China rises but 30 years after Tiananmen, crackdown remains taboo

Beijing has not apologised or revealed death toll, but calls for accountability increase as its global profile grows.

Their faces stare out from the photos, some smiling and some serious. Most of them are young, captured in candid moments or emotionless passport snaps, a uniform seen here and there. Taken decades ago, these are the portraits of some of the people later killed after China’s leaders declared martial law and ordered armed troops into Tiananmen Square in the heart of Beijing to break up student-led pro-democracy protests.

This week marks 30 years since a massacre that triggered shock and outrage across the world and put a bloody end to a demonstration that had expanded to more than a million people and represented the biggest threat to the dominance of the Communist Party since it had wrested power in 1949.

The photos of the dead are part of Unforgotten, a new project by the Human Rights in China (HRIC) organisation profiling the victims of the crackdown based on information gathered by the Tiananmen Mothers, a group of families who have spent the past three decades campaigning for the truth about what happened to their loved ones.

China’s government has never revealed how many died in June 1989. Estimates by human rights groups and activists range from a few hundred to thousands. In notes declassified in 2017, the British ambassador to China estimated the death toll at 10,000.


“The deaths are not just numbers,” Mi Ling Tsui, who is coordinating the HRIC project, told Al Jazeera in an interview from New York.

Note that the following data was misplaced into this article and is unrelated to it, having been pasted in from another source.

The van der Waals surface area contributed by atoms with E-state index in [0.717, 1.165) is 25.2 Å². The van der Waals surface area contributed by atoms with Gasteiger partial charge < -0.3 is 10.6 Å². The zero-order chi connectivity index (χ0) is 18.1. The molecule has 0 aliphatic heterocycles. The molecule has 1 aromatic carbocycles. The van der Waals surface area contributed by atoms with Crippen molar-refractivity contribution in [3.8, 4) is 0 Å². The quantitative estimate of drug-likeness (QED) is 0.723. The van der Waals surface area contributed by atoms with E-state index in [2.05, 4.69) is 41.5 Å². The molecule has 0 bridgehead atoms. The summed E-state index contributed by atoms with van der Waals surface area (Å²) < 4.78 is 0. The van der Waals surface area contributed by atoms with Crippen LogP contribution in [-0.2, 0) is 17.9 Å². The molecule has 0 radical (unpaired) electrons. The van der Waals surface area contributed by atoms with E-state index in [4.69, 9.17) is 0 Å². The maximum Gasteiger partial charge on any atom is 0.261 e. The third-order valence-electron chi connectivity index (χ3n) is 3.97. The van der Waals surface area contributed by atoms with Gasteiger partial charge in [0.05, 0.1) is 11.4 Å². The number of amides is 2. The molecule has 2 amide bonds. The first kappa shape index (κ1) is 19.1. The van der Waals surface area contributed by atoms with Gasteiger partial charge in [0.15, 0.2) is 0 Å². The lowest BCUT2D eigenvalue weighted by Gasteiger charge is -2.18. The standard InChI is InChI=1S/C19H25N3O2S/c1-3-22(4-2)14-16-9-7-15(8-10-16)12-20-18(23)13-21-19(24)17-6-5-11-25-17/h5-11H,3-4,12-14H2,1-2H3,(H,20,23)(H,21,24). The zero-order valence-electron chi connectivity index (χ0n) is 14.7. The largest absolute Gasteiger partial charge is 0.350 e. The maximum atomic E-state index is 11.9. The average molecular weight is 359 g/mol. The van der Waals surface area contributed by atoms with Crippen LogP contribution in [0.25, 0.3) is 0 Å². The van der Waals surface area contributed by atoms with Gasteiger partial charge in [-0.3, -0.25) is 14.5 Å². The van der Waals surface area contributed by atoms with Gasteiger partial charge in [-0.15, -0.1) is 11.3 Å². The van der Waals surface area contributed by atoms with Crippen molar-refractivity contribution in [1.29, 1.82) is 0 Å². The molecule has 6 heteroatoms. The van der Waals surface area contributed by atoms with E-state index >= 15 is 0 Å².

“The deaths are individual people. Their deaths devastated families [and] the pain and grief has not lessened over the past 30 years, because there has been no justice.”

The protesters did not only want political change; they were also frustrated at the government’s handling of the economy and the growth of corruption. Party leaders dismissed them as “counter-revolutionaries” and over the past three decades Tiananmen has become a taboo on the mainland, in what Tsui calls “enforced amnesia”.

In rare comments made on Sunday, China’s Defence Minister Wei Fenghe said the protests were “political turmoil that the central government needed to quell, which was the correct policy”.

He told the Shangri-La Dialogue in Singapore: “Due to this, China has enjoyed stability, and if you visit China you can understand that part of history.”

File photo of a man standing in front of a convoy of tanks in the Avenue of Eternal Peace in Tiananmen Square in Beijing
A June 5, 1989, photo showing a man standing in front of a convoy of tanks in the Avenue of Eternal Peace in Beijing’s Tiananmen Square [File: Arthur Tsang/Reuters]

‘Heavyweight power’

While the international community imposed sanctions and an arms embargo on China in the immediate aftermath of Tiananmen, then paramount leader Deng Xiaoping pushed ahead with market reforms.

As China became more integrated into the global economy, it transformed itself from economic backwater to factory of the world. At the end of 2010, it overtook Japan to become the world’s second-biggest economy.

“It has become one of the global powers,” said Li Mingjiang, an associate professor and coordinator of the China programme at the S Rajaratnam School of International Studies in Singapore.